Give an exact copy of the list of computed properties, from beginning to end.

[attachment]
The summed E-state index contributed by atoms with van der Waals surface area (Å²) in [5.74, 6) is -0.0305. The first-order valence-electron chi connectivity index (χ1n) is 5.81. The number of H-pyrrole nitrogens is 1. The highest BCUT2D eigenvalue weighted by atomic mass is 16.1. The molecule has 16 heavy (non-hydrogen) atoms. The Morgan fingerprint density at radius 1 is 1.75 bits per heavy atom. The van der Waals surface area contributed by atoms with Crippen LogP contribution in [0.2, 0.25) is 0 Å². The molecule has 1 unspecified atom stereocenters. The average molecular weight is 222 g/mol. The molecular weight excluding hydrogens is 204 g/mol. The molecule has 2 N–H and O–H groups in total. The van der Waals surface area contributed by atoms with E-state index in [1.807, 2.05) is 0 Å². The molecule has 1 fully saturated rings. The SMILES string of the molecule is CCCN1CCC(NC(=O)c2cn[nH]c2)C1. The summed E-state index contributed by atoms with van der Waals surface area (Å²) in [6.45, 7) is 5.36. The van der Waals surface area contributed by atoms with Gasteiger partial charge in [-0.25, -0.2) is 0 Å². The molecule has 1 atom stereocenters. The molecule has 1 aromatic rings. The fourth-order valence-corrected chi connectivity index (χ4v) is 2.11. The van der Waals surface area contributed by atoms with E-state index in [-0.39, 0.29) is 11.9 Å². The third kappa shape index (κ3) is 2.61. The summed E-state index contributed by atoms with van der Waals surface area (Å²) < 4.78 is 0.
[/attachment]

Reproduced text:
The summed E-state index contributed by atoms with van der Waals surface area (Å²) in [5.74, 6) is -0.0305. The first-order valence-electron chi connectivity index (χ1n) is 5.81. The number of H-pyrrole nitrogens is 1. The highest BCUT2D eigenvalue weighted by atomic mass is 16.1. The molecule has 16 heavy (non-hydrogen) atoms. The Morgan fingerprint density at radius 1 is 1.75 bits per heavy atom. The van der Waals surface area contributed by atoms with Crippen LogP contribution in [0.2, 0.25) is 0 Å². The molecule has 1 unspecified atom stereocenters. The average molecular weight is 222 g/mol. The molecular weight excluding hydrogens is 204 g/mol. The molecule has 2 N–H and O–H groups in total. The van der Waals surface area contributed by atoms with E-state index in [1.807, 2.05) is 0 Å². The molecule has 1 fully saturated rings. The SMILES string of the molecule is CCCN1CCC(NC(=O)c2cn[nH]c2)C1. The summed E-state index contributed by atoms with van der Waals surface area (Å²) in [6.45, 7) is 5.36. The van der Waals surface area contributed by atoms with Gasteiger partial charge in [-0.25, -0.2) is 0 Å². The molecule has 1 atom stereocenters. The molecule has 1 aromatic rings. The fourth-order valence-corrected chi connectivity index (χ4v) is 2.11. The van der Waals surface area contributed by atoms with E-state index in [-0.39, 0.29) is 11.9 Å². The third kappa shape index (κ3) is 2.61. The summed E-state index contributed by atoms with van der Waals surface area (Å²) < 4.78 is 0.